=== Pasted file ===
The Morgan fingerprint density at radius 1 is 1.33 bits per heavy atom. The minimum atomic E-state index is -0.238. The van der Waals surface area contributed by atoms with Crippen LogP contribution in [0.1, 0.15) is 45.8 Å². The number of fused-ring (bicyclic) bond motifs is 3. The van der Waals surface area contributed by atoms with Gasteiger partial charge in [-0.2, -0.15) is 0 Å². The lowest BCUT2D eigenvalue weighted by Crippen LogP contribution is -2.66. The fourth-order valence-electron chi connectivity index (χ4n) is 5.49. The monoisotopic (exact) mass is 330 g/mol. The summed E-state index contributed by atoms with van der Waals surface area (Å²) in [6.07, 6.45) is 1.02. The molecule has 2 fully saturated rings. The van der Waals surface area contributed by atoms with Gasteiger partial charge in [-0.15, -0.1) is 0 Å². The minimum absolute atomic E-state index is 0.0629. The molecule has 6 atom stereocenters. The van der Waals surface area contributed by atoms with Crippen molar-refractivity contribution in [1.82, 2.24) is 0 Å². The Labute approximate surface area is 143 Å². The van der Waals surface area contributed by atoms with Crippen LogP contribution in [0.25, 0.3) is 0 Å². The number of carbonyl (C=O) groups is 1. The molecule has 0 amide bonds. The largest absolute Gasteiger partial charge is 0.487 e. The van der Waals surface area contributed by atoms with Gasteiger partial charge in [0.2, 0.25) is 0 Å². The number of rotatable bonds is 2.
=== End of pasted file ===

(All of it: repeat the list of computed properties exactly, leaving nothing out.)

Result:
The Morgan fingerprint density at radius 1 is 1.33 bits per heavy atom. The minimum atomic E-state index is -0.238. The van der Waals surface area contributed by atoms with Crippen LogP contribution in [0.1, 0.15) is 45.8 Å². The number of fused-ring (bicyclic) bond motifs is 3. The van der Waals surface area contributed by atoms with Gasteiger partial charge in [-0.2, -0.15) is 0 Å². The lowest BCUT2D eigenvalue weighted by Crippen LogP contribution is -2.66. The fourth-order valence-electron chi connectivity index (χ4n) is 5.49. The monoisotopic (exact) mass is 330 g/mol. The summed E-state index contributed by atoms with van der Waals surface area (Å²) in [6.07, 6.45) is 1.02. The molecule has 2 fully saturated rings. The van der Waals surface area contributed by atoms with Gasteiger partial charge in [-0.15, -0.1) is 0 Å². The minimum absolute atomic E-state index is 0.0629. The molecule has 6 atom stereocenters. The van der Waals surface area contributed by atoms with Crippen molar-refractivity contribution in [1.82, 2.24) is 0 Å². The Labute approximate surface area is 143 Å². The van der Waals surface area contributed by atoms with Crippen LogP contribution in [0.25, 0.3) is 0 Å². The number of carbonyl (C=O) groups is 1. The molecule has 0 amide bonds. The largest absolute Gasteiger partial charge is 0.487 e. The van der Waals surface area contributed by atoms with Gasteiger partial charge in [0.2, 0.25) is 0 Å². The number of rotatable bonds is 2.